This show was struggling with its production schedule just like I was struggling to finish this series of posts.
Storyboard: Kiyotaka Oshiyama, Toshiya Niidome
Episode Direction: Yasushi Muroya, Yoshimichi Kameda
Animation Direction: Yoshimichi Kameda, Katsuhiko Kitada, Akiko Sugizono, Hirotoshi Arai, Takeshi Iida, Hironori Tanaka, Shiho Tanaka, Kenji Terao, Ayako Takahashi, Atsushi Usui, Zheng Yin-shan
Key Animation: Miyachi, Tomomi Murayama, Maria Ichino, Hideaki Tsukioka, Harumi Kakuda, Takeshi Imai, Akihisa Akuzawa, Ryousuke Shiotani, Makiko Uemura, Hiroshi Tatezaki, China, Norimasa Kanitani, Tadaka Mori, Norihiko Tamaki, Yutaro Suzuki, Naoki Miyajima, Kazuma Kikuchi, Aose Sakaguchi, Satoshi Harayama, Makiko Ishida, Ran Kamezawa, Hakuyu Go, Kanae Komatsu, Ayumi Tsukamoto, Isuta, Aya Takafumi, Yuki Igarashi, Mai Sakamoto, Mitsuteru Kubo, Shigyo Sato, Azumi Kuniyoshi, Kururu Shiozawa, Yuki Kawamura, Tsuyoshi Kakihara, Mayuko Tomita, Tomoyuki Kameda, Yoshimichi Kameda
Be Loop, Art Base Bam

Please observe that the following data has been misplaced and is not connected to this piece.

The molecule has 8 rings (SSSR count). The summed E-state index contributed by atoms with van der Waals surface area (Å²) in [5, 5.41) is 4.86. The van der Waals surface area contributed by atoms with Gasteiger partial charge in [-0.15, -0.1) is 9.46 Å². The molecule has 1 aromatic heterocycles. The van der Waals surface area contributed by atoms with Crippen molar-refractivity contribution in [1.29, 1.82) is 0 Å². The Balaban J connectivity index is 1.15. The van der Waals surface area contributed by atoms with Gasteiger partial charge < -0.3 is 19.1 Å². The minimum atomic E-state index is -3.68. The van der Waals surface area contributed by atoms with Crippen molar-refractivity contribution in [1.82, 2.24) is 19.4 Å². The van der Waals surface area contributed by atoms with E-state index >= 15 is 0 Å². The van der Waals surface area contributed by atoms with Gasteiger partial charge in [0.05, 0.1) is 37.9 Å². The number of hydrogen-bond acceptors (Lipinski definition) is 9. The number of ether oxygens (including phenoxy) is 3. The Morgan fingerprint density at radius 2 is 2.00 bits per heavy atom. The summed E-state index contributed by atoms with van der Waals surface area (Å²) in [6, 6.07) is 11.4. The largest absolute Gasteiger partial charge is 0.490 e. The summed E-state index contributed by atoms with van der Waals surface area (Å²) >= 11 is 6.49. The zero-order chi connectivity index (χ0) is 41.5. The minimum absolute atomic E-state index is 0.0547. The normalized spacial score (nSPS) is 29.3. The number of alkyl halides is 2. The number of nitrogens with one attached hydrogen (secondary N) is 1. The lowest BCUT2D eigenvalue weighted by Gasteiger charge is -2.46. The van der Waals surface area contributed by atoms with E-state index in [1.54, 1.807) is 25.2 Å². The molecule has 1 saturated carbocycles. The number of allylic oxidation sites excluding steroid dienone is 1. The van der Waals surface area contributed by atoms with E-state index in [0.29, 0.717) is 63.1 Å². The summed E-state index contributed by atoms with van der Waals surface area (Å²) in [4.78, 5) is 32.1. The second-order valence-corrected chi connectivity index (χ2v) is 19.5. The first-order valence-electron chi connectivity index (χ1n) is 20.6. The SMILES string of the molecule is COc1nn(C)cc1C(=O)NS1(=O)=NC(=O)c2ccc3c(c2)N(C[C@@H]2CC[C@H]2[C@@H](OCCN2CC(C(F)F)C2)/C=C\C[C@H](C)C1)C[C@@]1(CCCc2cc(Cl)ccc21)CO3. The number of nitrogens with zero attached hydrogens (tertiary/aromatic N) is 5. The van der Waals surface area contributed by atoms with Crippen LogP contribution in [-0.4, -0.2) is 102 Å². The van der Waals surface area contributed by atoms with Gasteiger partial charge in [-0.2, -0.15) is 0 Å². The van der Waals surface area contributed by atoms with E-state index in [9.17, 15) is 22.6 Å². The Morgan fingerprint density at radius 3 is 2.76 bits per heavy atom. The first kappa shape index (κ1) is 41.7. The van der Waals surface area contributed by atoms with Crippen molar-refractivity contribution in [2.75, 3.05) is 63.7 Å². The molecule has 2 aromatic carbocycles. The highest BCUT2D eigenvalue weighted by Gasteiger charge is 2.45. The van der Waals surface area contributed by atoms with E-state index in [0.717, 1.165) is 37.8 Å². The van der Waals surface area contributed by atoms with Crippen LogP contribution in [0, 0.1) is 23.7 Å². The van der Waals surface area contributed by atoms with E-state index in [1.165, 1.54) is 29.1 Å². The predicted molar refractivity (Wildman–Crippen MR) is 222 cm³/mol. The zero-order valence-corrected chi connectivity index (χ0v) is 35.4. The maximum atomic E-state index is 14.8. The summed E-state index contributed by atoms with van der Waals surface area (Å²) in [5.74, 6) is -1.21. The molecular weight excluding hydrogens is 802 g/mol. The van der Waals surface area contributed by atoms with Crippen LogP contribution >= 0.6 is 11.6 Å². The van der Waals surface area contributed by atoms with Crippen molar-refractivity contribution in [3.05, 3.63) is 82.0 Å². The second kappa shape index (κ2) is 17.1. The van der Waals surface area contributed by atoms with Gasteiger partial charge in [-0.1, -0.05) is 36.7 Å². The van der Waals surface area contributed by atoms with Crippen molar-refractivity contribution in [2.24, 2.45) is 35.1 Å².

This episode takes us on a tour through Pure Illusions we already were familiar with as Papika and Yayaka race to rescue Cocona from her mother’s dark side (Darth Mimi from here on). The artstyle kept on changing throughout the episode, and not like the fascinating spectacles we witness when an episode allows individual key animators to show off their personal approaches to animation; this was a messier endeavor, not an intentional decision. The cause should be obvious when you look at the credits – look at the ridiculous number of animation directors supervising the drawings! Nobody has a clear answer as to exactly what went wrong, but the production schedule collapsed and the staff had to race against the clock to finish the last two episodes in time for the broadcast. It’s possible 3hz simply wasn’t ready to produce the series without fully outsourcing a single episode to a subcontractor, and the schedule was gradually falling behind as the series progressed. Perhaps it had more fundamental issues during preproduction that we still don’t know about. Whatever the cause, I already skipped the coverage of episode 11 because I didn’t have much to write about its craft in general – it was the point where Flip Flappers‘ general quality took the nosedive. And while the final two episodes were clearly even more rushed, the allocation of staff was much stronger so we still got strong work worth looking at.